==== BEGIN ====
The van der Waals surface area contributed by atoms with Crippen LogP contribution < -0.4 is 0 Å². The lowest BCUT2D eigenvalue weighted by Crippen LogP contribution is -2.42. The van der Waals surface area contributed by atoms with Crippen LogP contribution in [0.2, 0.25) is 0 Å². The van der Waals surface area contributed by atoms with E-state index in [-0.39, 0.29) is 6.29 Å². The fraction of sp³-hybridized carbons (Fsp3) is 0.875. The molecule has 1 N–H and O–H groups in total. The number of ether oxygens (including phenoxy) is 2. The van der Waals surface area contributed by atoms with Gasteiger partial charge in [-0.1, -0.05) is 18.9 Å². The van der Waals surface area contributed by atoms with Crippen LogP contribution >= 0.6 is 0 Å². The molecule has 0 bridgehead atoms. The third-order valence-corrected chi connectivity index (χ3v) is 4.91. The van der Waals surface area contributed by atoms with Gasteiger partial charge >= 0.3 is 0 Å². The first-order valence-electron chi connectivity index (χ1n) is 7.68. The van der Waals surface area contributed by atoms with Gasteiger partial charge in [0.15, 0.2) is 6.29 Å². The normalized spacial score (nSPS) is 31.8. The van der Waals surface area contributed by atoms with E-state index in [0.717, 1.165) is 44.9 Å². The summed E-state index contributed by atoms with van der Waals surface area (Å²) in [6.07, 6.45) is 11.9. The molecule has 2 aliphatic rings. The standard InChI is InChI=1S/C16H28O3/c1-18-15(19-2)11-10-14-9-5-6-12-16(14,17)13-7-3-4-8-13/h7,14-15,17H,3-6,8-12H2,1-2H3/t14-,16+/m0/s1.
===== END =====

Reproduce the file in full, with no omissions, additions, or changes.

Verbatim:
The van der Waals surface area contributed by atoms with Crippen LogP contribution < -0.4 is 0 Å². The lowest BCUT2D eigenvalue weighted by Crippen LogP contribution is -2.42. The van der Waals surface area contributed by atoms with Crippen LogP contribution in [0.2, 0.25) is 0 Å². The van der Waals surface area contributed by atoms with E-state index in [-0.39, 0.29) is 6.29 Å². The fraction of sp³-hybridized carbons (Fsp3) is 0.875. The molecule has 1 N–H and O–H groups in total. The number of ether oxygens (including phenoxy) is 2. The van der Waals surface area contributed by atoms with Gasteiger partial charge in [-0.1, -0.05) is 18.9 Å². The van der Waals surface area contributed by atoms with Crippen LogP contribution >= 0.6 is 0 Å². The molecule has 0 bridgehead atoms. The third-order valence-corrected chi connectivity index (χ3v) is 4.91. The van der Waals surface area contributed by atoms with Gasteiger partial charge >= 0.3 is 0 Å². The first-order valence-electron chi connectivity index (χ1n) is 7.68. The van der Waals surface area contributed by atoms with Gasteiger partial charge in [0.15, 0.2) is 6.29 Å². The normalized spacial score (nSPS) is 31.8. The van der Waals surface area contributed by atoms with E-state index in [0.717, 1.165) is 44.9 Å². The summed E-state index contributed by atoms with van der Waals surface area (Å²) in [6.07, 6.45) is 11.9. The molecule has 2 aliphatic rings. The standard InChI is InChI=1S/C16H28O3/c1-18-15(19-2)11-10-14-9-5-6-12-16(14,17)13-7-3-4-8-13/h7,14-15,17H,3-6,8-12H2,1-2H3/t14-,16+/m0/s1.